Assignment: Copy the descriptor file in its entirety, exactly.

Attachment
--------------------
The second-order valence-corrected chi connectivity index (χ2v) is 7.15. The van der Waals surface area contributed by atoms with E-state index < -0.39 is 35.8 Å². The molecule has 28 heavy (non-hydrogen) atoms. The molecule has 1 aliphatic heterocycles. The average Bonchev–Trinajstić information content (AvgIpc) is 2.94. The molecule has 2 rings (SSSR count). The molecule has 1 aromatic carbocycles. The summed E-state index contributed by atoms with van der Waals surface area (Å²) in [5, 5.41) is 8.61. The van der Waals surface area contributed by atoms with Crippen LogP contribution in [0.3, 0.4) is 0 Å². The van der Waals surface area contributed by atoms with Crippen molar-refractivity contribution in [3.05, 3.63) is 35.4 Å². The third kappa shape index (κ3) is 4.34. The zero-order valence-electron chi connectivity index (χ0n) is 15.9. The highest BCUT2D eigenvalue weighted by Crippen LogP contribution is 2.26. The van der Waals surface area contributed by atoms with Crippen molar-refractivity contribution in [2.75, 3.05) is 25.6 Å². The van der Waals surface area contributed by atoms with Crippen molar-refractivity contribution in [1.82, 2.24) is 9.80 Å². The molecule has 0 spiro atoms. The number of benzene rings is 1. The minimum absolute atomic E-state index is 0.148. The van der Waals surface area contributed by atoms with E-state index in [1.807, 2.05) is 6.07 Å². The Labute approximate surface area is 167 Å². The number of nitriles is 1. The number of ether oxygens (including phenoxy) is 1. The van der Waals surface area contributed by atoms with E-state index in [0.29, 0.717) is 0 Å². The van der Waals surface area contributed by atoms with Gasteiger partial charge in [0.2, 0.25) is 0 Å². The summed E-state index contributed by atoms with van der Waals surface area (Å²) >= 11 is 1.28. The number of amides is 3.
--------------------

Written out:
The second-order valence-corrected chi connectivity index (χ2v) is 7.15. The van der Waals surface area contributed by atoms with E-state index < -0.39 is 35.8 Å². The molecule has 28 heavy (non-hydrogen) atoms. The molecule has 1 aliphatic heterocycles. The average Bonchev–Trinajstić information content (AvgIpc) is 2.94. The molecule has 2 rings (SSSR count). The molecule has 1 aromatic carbocycles. The summed E-state index contributed by atoms with van der Waals surface area (Å²) in [5, 5.41) is 8.61. The van der Waals surface area contributed by atoms with Crippen LogP contribution in [0.3, 0.4) is 0 Å². The van der Waals surface area contributed by atoms with Crippen molar-refractivity contribution in [3.05, 3.63) is 35.4 Å². The third kappa shape index (κ3) is 4.34. The zero-order valence-electron chi connectivity index (χ0n) is 15.9. The highest BCUT2D eigenvalue weighted by Crippen LogP contribution is 2.26. The van der Waals surface area contributed by atoms with Crippen molar-refractivity contribution in [2.75, 3.05) is 25.6 Å². The van der Waals surface area contributed by atoms with Crippen molar-refractivity contribution in [1.82, 2.24) is 9.80 Å². The molecule has 0 spiro atoms. The number of benzene rings is 1. The minimum absolute atomic E-state index is 0.148. The van der Waals surface area contributed by atoms with E-state index in [1.807, 2.05) is 6.07 Å². The Labute approximate surface area is 167 Å². The number of nitriles is 1. The number of ether oxygens (including phenoxy) is 1. The van der Waals surface area contributed by atoms with E-state index in [0.29, 0.717) is 0 Å². The van der Waals surface area contributed by atoms with Gasteiger partial charge in [0.2, 0.25) is 0 Å². The summed E-state index contributed by atoms with van der Waals surface area (Å²) >= 11 is 1.28. The number of amides is 3.